U.S. Supreme Court Approves a Rule Change to Empower FBI to Hack Any Computer Anywhere

At a time when cyber-crime is on the rise, every internet user feels that they are at a risk of being victimized by hackers who may try to steal information or violate their privacy by resorting to devious means. And at a time like this, the FBI just got an approval by the U.S. Supreme Court to hack just about any computer in the world with a warrant.

A recent FBI escapade broke the previous Rule 41 of the US law when it hacked the members of a child pornography site which was operating on the TOR network. The FBI said that it was using Network Investigative Technique to hack the members. However, without the current rule in place, this violated the laws.

In the light of the new rule, the FBI will be able to operate legally when it hacks into any computer in almost any country. While TOR is used by criminals to operate anonymously, there are many TOR users who utilize it for completely legitimate reasons. However, usage of such browsers may attract the attention of the FBI who can now search and seize any electronic device even if it is outside their local authority provided the location of the target is unknown or if the person is using an anonymity software like TOR to hide their location.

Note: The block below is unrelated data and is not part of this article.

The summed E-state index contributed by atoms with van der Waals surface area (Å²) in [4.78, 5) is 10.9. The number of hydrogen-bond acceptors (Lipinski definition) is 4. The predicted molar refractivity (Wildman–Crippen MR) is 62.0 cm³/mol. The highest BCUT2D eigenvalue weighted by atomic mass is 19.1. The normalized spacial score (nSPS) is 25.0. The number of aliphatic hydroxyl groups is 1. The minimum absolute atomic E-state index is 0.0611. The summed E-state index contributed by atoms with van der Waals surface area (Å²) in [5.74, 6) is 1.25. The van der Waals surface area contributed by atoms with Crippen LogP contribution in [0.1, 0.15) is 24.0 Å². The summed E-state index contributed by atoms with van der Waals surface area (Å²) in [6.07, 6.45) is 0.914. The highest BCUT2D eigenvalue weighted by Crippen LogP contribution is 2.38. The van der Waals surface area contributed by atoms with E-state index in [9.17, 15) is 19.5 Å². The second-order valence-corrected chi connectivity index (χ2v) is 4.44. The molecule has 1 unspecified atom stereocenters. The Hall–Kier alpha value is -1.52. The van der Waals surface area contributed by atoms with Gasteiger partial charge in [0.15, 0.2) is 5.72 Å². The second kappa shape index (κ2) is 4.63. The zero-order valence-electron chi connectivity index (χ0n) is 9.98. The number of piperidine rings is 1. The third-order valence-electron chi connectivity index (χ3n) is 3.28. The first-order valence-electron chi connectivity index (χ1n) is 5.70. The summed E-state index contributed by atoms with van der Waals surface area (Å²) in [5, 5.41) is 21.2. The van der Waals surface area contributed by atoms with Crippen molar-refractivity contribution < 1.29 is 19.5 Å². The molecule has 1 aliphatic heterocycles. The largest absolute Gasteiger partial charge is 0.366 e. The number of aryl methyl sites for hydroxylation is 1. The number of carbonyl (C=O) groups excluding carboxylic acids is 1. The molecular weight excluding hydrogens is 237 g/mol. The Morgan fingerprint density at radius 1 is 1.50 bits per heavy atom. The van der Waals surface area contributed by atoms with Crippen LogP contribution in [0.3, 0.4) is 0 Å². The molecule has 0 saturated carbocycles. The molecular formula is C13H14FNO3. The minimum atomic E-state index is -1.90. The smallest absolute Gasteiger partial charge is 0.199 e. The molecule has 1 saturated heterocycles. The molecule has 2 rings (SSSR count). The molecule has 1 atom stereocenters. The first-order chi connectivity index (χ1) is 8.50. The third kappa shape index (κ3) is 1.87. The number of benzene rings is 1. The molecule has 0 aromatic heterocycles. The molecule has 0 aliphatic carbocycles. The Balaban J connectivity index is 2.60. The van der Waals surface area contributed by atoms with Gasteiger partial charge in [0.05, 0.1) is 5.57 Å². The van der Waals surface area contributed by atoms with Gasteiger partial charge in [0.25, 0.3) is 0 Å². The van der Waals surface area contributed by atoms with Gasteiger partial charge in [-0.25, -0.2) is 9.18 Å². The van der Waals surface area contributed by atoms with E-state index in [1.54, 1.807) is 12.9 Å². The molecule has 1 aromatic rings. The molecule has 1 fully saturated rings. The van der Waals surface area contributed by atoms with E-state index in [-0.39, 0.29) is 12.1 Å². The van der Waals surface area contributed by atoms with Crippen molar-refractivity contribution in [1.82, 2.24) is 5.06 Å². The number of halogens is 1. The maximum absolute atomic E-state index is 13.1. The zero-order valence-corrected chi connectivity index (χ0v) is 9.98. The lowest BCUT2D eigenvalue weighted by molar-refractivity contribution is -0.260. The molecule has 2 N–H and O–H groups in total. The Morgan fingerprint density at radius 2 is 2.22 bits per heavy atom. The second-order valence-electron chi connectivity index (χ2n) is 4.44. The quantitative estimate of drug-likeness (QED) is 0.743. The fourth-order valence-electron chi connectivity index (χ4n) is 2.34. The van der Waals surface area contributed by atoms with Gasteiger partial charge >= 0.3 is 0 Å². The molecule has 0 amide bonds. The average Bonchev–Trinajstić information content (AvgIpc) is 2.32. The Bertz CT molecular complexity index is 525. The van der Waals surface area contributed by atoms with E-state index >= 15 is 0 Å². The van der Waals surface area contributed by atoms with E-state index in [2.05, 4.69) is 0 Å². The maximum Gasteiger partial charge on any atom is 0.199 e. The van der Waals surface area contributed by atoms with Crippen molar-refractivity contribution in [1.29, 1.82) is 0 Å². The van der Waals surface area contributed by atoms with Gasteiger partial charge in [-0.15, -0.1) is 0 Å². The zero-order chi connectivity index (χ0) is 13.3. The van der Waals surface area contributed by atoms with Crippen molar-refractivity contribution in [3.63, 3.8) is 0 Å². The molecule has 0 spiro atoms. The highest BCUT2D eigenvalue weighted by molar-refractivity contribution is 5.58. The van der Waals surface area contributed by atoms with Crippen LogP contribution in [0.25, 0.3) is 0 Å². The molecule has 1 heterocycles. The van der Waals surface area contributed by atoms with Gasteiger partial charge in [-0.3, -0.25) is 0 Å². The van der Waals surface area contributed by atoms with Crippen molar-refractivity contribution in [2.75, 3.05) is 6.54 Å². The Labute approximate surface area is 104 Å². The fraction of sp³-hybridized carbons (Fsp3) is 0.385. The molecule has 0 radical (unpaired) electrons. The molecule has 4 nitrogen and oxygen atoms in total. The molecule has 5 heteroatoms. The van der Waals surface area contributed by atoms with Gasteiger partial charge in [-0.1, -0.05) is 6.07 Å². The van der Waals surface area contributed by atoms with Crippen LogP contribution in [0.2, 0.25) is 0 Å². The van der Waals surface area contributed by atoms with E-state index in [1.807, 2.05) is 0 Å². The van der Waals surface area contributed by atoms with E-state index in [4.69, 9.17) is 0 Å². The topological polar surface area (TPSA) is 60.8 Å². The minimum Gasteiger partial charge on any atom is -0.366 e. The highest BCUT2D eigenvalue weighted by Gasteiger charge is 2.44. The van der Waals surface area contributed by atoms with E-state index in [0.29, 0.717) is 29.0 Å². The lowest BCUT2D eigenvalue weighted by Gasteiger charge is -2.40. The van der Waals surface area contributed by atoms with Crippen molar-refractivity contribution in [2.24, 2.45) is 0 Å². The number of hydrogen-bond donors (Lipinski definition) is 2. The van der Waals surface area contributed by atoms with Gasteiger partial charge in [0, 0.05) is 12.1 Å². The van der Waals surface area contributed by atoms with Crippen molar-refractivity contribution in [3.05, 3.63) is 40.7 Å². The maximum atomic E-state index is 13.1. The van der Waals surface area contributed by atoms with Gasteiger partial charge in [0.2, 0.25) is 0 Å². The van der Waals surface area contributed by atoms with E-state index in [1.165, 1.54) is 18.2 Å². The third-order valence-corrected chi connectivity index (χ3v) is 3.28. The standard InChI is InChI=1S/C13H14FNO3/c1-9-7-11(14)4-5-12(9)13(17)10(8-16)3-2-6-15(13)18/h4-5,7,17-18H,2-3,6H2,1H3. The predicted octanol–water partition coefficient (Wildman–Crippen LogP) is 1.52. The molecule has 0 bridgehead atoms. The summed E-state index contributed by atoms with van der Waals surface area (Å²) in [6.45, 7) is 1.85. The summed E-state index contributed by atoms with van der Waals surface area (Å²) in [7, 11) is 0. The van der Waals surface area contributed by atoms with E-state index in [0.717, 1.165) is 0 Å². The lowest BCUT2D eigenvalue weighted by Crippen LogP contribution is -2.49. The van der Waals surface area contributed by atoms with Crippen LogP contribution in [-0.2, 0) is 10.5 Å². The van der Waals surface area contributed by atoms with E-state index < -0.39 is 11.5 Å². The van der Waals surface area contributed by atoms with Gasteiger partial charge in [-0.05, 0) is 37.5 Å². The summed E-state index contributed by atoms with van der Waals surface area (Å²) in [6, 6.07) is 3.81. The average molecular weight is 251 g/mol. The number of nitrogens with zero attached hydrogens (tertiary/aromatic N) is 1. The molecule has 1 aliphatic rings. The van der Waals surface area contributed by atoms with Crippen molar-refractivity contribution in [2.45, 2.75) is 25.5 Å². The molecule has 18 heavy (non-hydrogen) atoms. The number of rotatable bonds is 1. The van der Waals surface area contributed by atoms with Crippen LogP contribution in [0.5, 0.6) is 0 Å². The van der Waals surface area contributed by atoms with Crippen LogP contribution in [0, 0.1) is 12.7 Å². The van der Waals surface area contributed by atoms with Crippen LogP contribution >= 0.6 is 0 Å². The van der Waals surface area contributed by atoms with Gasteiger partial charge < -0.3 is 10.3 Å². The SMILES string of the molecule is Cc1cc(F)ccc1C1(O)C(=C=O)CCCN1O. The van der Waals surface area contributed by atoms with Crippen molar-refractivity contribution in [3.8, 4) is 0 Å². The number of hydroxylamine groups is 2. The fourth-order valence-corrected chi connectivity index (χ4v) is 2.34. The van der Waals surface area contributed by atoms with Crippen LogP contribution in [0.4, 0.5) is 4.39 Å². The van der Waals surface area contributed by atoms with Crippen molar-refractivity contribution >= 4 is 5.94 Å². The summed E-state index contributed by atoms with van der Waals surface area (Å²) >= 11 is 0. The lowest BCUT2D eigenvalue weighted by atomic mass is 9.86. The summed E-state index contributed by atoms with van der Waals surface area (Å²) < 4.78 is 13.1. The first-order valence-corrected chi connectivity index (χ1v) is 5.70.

The change in Rule 41 is being considered as a way to modernize the criminal code, but many organizations find the new rule to give the FBI unwanted advantage over computers and computer networks. Tech giants like Google have also argued that the FBI may use this rule to target not just individual computers but computer networks as well.

Senate Ron Wyden has been vocal about the new rule. He has taken the side of privacy over many other issues in the past few years as well. For now we can only imagine the impact of the rule in international governments and wait to see how things take a turn as the FBI begins to use its newly acquired powers.

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